• Coping skills: Crisis is a part of life. Healthy families use their collective coping skills and grow stronger together when forced to face adversity.
  • Core beliefs: Everyone is entitled to their own beliefs and values. However, healthy family units generally share the same core beliefs. These positive values give them a sense of belonging and peace.
  • Common interests: Healthy families enjoy spending time together. Despite the individual personalities of each member, they share common interests and have fun and laugh together.

Signs That You May Be Experiencing Unhealthy Family Relationships

If you come from an unhealthy family, you may not even realize it. After all, over time, you get used to the status quo. You may have noticed that your family doesn't treat each other the same way as your friends' families, but you may have chalked that up to different personalities. An unhealthy family unit, though, impacts how you view yourself and the world around you and can play a negative role in your mental health and self-esteem.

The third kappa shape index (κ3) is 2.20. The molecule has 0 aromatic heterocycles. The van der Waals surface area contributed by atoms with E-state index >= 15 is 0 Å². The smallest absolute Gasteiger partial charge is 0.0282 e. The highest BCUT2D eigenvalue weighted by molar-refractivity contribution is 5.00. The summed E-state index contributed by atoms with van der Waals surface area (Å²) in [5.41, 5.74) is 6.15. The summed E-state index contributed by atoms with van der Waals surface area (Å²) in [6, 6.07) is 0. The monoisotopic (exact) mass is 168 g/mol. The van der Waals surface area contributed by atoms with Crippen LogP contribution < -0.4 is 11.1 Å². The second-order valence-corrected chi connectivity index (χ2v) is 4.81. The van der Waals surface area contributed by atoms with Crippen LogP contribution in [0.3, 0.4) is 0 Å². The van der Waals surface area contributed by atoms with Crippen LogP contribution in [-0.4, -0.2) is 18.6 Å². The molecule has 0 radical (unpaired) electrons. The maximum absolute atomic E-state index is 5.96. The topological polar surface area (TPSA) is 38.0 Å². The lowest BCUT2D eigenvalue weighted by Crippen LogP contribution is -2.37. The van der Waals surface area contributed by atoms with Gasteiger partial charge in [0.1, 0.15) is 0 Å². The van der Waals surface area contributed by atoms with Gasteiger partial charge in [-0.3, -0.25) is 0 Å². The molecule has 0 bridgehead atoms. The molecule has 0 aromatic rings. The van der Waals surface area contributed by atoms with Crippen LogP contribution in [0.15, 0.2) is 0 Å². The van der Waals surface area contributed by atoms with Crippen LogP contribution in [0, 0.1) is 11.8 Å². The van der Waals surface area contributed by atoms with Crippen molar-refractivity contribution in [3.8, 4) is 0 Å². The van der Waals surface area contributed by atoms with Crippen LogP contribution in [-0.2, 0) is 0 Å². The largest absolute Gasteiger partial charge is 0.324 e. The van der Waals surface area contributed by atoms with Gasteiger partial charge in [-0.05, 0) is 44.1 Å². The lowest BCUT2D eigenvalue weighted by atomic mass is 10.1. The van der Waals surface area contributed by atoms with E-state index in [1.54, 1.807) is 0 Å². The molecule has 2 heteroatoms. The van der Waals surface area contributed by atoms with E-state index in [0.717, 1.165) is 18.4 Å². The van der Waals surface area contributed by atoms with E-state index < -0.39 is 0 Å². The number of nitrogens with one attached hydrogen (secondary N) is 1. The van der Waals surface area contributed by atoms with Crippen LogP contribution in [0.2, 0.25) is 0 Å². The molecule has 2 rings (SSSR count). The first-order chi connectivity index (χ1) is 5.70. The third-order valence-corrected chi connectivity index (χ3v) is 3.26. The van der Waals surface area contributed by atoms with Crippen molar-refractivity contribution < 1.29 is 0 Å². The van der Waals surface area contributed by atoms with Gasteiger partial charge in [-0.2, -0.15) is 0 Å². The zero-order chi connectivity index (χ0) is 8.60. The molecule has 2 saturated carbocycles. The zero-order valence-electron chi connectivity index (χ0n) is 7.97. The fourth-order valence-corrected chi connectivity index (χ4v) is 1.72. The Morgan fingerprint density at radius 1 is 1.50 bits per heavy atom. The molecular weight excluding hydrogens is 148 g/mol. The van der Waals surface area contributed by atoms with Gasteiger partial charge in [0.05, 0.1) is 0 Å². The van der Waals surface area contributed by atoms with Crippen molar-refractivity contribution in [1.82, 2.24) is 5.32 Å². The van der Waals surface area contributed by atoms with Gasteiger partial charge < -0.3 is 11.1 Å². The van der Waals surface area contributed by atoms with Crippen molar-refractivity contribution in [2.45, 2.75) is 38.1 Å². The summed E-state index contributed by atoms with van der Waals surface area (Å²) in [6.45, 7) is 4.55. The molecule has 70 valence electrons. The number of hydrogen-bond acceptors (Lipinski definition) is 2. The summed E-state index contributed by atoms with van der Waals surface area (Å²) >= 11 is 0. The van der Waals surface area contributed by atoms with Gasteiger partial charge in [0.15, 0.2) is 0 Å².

Dysfunction in family relationships can be caused by a number of different factors — unresolved conflict, misbehavior, abuse and more. Whatever the cause, there are a few things that characterize unhealthy family relationships, including:

  • Poor communication: As we said before, communication is crucial to the family unit. Whether it's passive aggressive comments, angry and explosive fights or families that avoid communicating altogether, poor communication leads to misunderstanding and hurt.
  • Lack of empathy: Your family should be a place you run to for solace, where you're welcomed with compassion and understanding. However, in unhealthy families, instead of empathy, there is anger and judgment.
  • Perfectionism: Healthy families understand that there's no such thing as perfection in people. However, surprisingly, many unhealthy families have a dysfunctional need to be or appear perfect. This perfectionism can manifest in keeping up false appearances or having unreasonable expectations of perfection on their children's, or parent's, behavior.